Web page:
“The world is changing at such a rapid rate that it’s turning us all into amateurs. Even for professionals, the best way to flourish is to retain an amateur’s spirit and embrace uncertainty and the unknown.” Austin Kleon
So if you want to embrace the digital side, where do you start?
You need a decent flatbed scanner (Mustek or Brother brands - look for tabloid size 11x14). It also it really helps if you have a Wacom tablet and digital pen. Trying to draw with a mouse is difficult to say the least, and you risk injuring your wrist. You can buy a cheap second hand tablet off of Craig’s list if you don’t initially have the money. You will want a tablet with a decent amount of sensitivity points to obtain various levels of shading in your mark-making. The Wacom Intuos Pen is a good start, as it has 1024 levels of pressure sensitivity and a resolution of 2540 lines per inch.
The next step is obtaining graphic software. Adobe Photoshop is used by many in the industry. There of course are other products such as artRage, Mischief, CorelDRAW, and Manga Studio – to name a few. You can usually download a trial version of the software and test these products out before committing to anything. In the end, it’s a personal choice of what works best for you, tour artistic needs and your budget. If you purchase a new Wacom tablet, the pro versions come with software. If you are a student, or with a non-profit organization, check out Studica for deals on tablets and software.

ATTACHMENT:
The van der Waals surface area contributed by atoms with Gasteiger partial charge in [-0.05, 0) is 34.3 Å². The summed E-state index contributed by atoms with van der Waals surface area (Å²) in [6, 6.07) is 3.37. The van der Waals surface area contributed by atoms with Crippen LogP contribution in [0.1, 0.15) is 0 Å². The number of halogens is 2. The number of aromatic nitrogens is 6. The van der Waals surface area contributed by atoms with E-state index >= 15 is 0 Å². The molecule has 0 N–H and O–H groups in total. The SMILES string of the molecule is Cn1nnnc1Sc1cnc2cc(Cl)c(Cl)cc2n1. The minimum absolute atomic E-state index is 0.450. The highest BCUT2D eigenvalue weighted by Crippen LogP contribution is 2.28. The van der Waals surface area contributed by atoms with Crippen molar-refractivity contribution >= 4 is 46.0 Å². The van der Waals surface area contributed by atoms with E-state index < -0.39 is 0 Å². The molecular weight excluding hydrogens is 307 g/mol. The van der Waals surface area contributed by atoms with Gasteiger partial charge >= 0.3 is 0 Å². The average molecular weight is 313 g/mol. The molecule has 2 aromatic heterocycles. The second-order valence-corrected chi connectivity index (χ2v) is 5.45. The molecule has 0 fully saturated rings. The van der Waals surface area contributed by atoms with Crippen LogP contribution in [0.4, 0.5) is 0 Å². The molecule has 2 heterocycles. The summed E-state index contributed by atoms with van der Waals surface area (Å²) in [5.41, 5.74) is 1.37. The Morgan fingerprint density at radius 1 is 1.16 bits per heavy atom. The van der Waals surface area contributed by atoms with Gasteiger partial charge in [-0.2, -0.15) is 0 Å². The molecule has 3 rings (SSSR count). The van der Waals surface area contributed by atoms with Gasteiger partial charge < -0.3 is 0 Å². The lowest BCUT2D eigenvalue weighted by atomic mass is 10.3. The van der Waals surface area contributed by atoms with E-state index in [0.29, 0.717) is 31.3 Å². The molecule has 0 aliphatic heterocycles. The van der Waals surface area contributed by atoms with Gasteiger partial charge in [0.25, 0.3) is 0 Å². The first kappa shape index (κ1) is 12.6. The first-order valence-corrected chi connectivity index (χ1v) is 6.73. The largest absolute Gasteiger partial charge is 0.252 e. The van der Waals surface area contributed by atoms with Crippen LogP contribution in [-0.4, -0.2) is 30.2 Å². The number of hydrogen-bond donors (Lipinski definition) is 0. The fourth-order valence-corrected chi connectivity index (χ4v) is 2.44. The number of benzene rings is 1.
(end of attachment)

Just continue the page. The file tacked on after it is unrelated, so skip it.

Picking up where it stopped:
There are many digital paint brushes that are now available. Many brushes are free to download and import into your graphic software (check out You the designer: Brushes).
Once you are set up with your tools, there are great tutorials such as Neil Fontaine’s digital painting video tutorial for beginners, and illustration tutorials on BlogSpot . Once you master one program you’ll find similarities between other programs as far as icons, and use of terminology. This makes learning other programs easier as you build on your skills.
The thing to remember is that learning new techniques is constant. The digital world is fast-changing. The upside is that things are getting faster and easier to do.